Despite slowing down in recent years, Indonesia’s growth trajectory remains impressive. The country’s gross national income per capita has steadily risen, from $2,200 in the year 2000 to $3,524 in 2014. Today, Indonesia is the world’s fourth most populous nation, the world’s 10th largest economy in terms of purchasing power parity, and a member of the G-20. It has made enormous gains in poverty reduction, more than halving the poverty rate since 1999, to 11.3 percent in 2014.
Indonesia’s economic planning follows a 20-year development plan, spanning from 2005 to 2025. It is segmented into 5-year medium-term plans, each with different development priorities. The current medium-term development plan – the third phase of the the long-term plan -- runs from 2015 to 2020, focusing, amongst others, on infrastructure development and improving social assistance programs in education and health-care. Such shifts in public spending has been enabled by a reform of long-standing energy subsidies, allowing for more investments in programs that directly impact the poor and near-poor.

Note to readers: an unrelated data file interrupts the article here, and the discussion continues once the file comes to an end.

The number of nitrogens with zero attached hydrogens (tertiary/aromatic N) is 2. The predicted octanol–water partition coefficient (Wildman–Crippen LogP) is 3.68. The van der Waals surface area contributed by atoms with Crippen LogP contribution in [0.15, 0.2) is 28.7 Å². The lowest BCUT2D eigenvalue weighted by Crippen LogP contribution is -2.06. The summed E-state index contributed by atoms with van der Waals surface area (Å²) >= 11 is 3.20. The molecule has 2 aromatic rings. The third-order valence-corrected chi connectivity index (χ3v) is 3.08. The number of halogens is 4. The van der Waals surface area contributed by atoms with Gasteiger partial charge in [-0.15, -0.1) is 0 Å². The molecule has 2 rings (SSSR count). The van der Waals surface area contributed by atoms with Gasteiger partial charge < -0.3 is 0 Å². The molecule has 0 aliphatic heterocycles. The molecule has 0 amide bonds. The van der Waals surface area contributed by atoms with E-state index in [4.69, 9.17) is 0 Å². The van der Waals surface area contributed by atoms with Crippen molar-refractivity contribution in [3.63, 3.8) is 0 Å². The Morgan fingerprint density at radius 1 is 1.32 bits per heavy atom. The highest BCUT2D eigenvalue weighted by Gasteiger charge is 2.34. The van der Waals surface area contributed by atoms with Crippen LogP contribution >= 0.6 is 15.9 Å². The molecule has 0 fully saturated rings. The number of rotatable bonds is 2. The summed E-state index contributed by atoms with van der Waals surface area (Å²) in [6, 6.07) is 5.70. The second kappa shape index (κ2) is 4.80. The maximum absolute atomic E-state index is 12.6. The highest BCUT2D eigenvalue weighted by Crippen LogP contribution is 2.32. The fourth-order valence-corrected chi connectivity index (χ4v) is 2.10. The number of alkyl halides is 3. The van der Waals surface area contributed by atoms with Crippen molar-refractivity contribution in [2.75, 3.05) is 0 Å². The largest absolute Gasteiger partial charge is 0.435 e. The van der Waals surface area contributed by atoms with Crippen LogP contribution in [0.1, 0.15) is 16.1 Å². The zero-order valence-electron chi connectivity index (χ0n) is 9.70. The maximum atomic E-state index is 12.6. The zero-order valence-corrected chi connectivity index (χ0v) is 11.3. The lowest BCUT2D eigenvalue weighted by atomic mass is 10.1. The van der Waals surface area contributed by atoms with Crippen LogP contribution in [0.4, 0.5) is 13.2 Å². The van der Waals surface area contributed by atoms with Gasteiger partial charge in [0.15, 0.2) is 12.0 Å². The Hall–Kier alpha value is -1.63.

Considerable challenges remain in achieving Indonesia’s goals.
Out of a population of 252 million, more than 28 million Indonesians currently live below the poverty line and approximately half of all households remain clustered around the national poverty line set at 292,951 rupiahs per month ($24.4).
Employment growth has been slower than population growth. Public services remain inadequate by middle income standards. Indonesia is also doing poorly in a number of health and infrastructure related indicators, and as a result, may fail to reach some Millennium Development Goals (MDG) targets.
For example, data from 2013 shows that Indonesia still suffers 228 infant deaths for every 100,000 live births, while the MDG aims to reduce this to 105 deaths by 2015. At 190 maternal deaths for every 100,000 live births, maternal mortality also remains high.
Also, despite recent progress, access to improved sanitation facilities currently stands at 68 percent of the population, which remains significantly short of the MDG target of 86 percent.
The investment climate, though generally positive, faces continued regulatory uncertainties, shortcomings in infrastructure provision, and adjustments in minimum wages. However, the establishment by the Investment Coordination Board of a One-Stop-Service for business licensing has encouraged investors.
Last Updated: Apr 17, 2015